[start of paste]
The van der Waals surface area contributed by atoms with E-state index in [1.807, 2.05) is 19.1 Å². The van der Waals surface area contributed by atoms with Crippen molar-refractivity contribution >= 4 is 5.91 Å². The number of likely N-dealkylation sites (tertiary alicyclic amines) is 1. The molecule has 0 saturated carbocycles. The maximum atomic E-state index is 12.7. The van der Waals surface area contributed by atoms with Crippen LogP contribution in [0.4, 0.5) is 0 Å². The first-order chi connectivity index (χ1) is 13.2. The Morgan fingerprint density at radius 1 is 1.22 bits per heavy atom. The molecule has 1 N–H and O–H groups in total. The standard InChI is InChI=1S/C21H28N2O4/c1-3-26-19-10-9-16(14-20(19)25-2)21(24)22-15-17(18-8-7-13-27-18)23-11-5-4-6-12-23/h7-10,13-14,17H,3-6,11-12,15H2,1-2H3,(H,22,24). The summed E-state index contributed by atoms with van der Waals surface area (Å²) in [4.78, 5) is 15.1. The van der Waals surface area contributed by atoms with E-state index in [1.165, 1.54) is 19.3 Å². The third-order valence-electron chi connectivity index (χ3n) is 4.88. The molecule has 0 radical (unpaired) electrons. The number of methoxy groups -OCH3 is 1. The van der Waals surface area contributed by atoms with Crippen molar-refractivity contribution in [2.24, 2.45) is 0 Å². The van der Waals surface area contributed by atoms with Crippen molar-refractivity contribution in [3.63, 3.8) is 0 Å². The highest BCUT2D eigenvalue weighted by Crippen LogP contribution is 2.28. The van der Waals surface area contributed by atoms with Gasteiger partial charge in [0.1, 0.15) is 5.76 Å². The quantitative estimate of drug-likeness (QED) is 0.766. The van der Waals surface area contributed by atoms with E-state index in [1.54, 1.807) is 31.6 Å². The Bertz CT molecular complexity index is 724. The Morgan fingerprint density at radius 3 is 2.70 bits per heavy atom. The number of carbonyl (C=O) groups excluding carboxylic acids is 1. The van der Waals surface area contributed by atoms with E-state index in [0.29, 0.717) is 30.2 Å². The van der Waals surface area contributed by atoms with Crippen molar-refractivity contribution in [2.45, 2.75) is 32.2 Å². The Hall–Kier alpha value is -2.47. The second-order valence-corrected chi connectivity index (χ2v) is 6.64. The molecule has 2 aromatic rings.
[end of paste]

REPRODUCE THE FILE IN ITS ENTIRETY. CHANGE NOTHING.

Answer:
The van der Waals surface area contributed by atoms with E-state index in [1.807, 2.05) is 19.1 Å². The van der Waals surface area contributed by atoms with Crippen molar-refractivity contribution >= 4 is 5.91 Å². The number of likely N-dealkylation sites (tertiary alicyclic amines) is 1. The molecule has 0 saturated carbocycles. The maximum atomic E-state index is 12.7. The van der Waals surface area contributed by atoms with Crippen LogP contribution in [0.4, 0.5) is 0 Å². The first-order chi connectivity index (χ1) is 13.2. The Morgan fingerprint density at radius 1 is 1.22 bits per heavy atom. The molecule has 1 N–H and O–H groups in total. The standard InChI is InChI=1S/C21H28N2O4/c1-3-26-19-10-9-16(14-20(19)25-2)21(24)22-15-17(18-8-7-13-27-18)23-11-5-4-6-12-23/h7-10,13-14,17H,3-6,11-12,15H2,1-2H3,(H,22,24). The summed E-state index contributed by atoms with van der Waals surface area (Å²) in [4.78, 5) is 15.1. The van der Waals surface area contributed by atoms with E-state index in [1.165, 1.54) is 19.3 Å². The third-order valence-electron chi connectivity index (χ3n) is 4.88. The molecule has 0 radical (unpaired) electrons. The number of methoxy groups -OCH3 is 1. The van der Waals surface area contributed by atoms with Crippen molar-refractivity contribution in [2.24, 2.45) is 0 Å². The van der Waals surface area contributed by atoms with Crippen molar-refractivity contribution in [3.63, 3.8) is 0 Å². The highest BCUT2D eigenvalue weighted by Crippen LogP contribution is 2.28. The van der Waals surface area contributed by atoms with Gasteiger partial charge in [0.1, 0.15) is 5.76 Å². The quantitative estimate of drug-likeness (QED) is 0.766. The van der Waals surface area contributed by atoms with E-state index in [1.54, 1.807) is 31.6 Å². The Bertz CT molecular complexity index is 724. The Morgan fingerprint density at radius 3 is 2.70 bits per heavy atom. The number of carbonyl (C=O) groups excluding carboxylic acids is 1. The van der Waals surface area contributed by atoms with E-state index in [0.29, 0.717) is 30.2 Å². The van der Waals surface area contributed by atoms with Crippen molar-refractivity contribution in [2.45, 2.75) is 32.2 Å². The Hall–Kier alpha value is -2.47. The second-order valence-corrected chi connectivity index (χ2v) is 6.64. The molecule has 2 aromatic rings.